Suarez International and I are dedicated to advancing the art of gunfighting through perfecting its technical, tactical, physical, and mental aspects.

Optic Sighted Pistols


In class recently a student told me how his agency was handling the issue of cowitnessing. They totally misunderstood the concept. And a subsequent perusal of youtube, and various videos discussing their idea of cowitnessing and "slaving the dot", I was astounded at the lack of understanding of this very simple concept.

To see how widespread this was I queried my student body at Thankfully they get it!

I think the best answer came from LV-MD.

To wit - "IF you align the iron sights THEN the dot MUST be sitting right on the front sight. This is co-witnessing. You are "witnessing" both sighting systems at the same time. Of course, the Irons and dot must both be properly zeroed."

That is it...that is what it means. If you align the iron sights and the dot is NOT on the front sight, then you have two separate zeroes and that creates problems which we want to avoid.

Continuing, "BUT, being parallax-free, you do not NEED to co-witness in order to use the dot. Dot on target, anywhere in the glass (irons nowhere in sight) and you still make the hit"

We illustrated that with the Varying Focus Drill and the Asymmetric Dot Drill. In the first one, we put the dot in various positions in the window, but as long as the dot is on target, you get a hit. When students fired with the dot in the upper right, lower right, upper left and lower left corners of the window, but held on the same spot on target, the result was a single ragged hole in the target. The dot can be used without concern for the irons.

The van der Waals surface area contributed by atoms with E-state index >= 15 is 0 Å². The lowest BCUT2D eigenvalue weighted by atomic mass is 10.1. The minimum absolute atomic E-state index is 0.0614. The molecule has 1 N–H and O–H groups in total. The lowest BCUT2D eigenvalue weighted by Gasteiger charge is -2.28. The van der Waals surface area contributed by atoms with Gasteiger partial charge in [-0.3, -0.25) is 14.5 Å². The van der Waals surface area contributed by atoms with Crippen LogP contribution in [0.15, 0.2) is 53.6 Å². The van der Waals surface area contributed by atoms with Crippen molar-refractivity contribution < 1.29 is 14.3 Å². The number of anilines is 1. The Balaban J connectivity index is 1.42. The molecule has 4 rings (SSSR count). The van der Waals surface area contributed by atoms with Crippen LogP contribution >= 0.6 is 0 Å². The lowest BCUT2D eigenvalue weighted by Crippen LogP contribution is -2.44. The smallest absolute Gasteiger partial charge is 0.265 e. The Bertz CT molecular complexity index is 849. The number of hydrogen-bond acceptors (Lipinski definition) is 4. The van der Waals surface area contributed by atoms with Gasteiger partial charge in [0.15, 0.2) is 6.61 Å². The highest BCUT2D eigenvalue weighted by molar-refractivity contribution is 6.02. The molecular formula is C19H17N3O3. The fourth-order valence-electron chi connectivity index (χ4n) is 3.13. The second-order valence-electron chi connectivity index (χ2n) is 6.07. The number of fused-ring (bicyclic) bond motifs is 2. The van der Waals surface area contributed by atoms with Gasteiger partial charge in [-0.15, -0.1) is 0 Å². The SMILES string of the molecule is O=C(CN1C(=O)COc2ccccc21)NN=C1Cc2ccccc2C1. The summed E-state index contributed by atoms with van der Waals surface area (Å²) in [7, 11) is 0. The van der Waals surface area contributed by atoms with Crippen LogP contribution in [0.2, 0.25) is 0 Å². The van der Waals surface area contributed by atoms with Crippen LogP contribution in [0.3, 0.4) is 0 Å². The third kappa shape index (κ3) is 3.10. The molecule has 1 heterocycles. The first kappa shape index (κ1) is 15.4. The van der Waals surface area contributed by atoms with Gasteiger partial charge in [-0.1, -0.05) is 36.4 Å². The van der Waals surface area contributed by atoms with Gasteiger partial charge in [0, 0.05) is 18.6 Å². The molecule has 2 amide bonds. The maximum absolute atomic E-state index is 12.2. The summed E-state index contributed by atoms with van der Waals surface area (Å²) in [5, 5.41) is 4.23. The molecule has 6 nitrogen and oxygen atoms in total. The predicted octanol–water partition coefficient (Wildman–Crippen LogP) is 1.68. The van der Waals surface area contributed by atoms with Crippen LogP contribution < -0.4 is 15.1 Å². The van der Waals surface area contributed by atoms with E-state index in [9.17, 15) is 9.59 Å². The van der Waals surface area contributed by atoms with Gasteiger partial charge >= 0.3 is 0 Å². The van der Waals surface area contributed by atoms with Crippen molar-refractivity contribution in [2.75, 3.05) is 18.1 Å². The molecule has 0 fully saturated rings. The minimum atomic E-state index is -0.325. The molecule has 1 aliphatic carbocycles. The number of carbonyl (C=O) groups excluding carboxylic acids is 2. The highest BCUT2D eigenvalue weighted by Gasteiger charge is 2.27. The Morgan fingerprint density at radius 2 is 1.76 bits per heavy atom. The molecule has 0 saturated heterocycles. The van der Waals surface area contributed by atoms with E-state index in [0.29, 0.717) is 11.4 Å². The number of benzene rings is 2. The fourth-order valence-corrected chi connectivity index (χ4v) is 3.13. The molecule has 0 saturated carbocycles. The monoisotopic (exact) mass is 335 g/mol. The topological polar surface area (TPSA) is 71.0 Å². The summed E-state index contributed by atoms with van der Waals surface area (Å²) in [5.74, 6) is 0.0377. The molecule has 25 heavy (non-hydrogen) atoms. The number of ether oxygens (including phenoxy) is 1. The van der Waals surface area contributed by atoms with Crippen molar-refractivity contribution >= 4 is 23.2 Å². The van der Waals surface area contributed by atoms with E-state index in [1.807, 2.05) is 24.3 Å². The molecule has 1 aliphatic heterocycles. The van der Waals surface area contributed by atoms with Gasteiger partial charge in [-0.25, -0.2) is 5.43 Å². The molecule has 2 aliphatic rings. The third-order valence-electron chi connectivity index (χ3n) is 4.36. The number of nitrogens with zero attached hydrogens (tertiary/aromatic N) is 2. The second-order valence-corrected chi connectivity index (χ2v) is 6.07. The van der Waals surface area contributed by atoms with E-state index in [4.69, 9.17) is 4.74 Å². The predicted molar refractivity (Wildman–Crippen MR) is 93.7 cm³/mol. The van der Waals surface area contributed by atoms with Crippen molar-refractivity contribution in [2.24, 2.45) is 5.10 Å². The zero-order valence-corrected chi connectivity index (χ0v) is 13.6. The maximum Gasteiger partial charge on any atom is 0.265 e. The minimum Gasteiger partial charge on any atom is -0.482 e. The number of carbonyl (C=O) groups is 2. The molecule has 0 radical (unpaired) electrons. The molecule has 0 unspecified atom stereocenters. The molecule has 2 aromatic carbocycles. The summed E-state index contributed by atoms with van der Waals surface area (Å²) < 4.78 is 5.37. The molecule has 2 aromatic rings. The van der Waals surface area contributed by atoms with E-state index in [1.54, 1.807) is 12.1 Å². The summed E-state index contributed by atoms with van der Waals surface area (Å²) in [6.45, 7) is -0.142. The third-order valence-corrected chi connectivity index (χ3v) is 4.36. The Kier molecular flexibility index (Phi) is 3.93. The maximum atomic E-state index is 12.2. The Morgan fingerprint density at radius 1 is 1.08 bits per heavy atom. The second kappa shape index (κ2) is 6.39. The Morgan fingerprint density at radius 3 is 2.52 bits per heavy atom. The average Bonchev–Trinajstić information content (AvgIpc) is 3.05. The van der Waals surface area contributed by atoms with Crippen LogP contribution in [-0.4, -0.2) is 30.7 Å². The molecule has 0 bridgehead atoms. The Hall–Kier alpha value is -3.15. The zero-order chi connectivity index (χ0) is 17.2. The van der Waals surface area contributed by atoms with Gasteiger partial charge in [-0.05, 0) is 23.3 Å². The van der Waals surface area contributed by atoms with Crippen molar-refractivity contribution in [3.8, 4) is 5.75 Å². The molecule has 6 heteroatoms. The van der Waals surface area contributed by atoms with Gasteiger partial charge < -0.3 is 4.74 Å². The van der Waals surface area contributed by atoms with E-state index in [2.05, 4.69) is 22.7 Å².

In the second drill, We had students focus on the front sight (like in the old days), on the target, and on the dot respectively. Result was also a ragged hole but a discussion of what they observed was interesting. Students noted they saw the traditional sight picture with the focus on the front sight, but the dot was still there. Accuracy was good, and there were no issues. With focus on the target, they saw the dot on the very same focal plane as the target and accuracy again was great. They noted it felt comfortable to keep both eyes open and that it was natural to visually focus on the target. Much more so in fact than to focus back to the front sight like the iteration with the traditional sight picture. When they focused on the dot, like it was a front sight, they noted a greater degree of control and accuracy seemed better. This specially as class progressed was evident at shots past the 50 yard distance (we shot out to 100 yards).

The reason for my query was that many police agencies are teaching "cowitnessing" as the preferred method of using the dot. My suspicion is that they simply do not understand the concept. Good to hear that we here have a firm grasp of it. And kudos to LV-MD for encapsulating the concept in as few words as possible.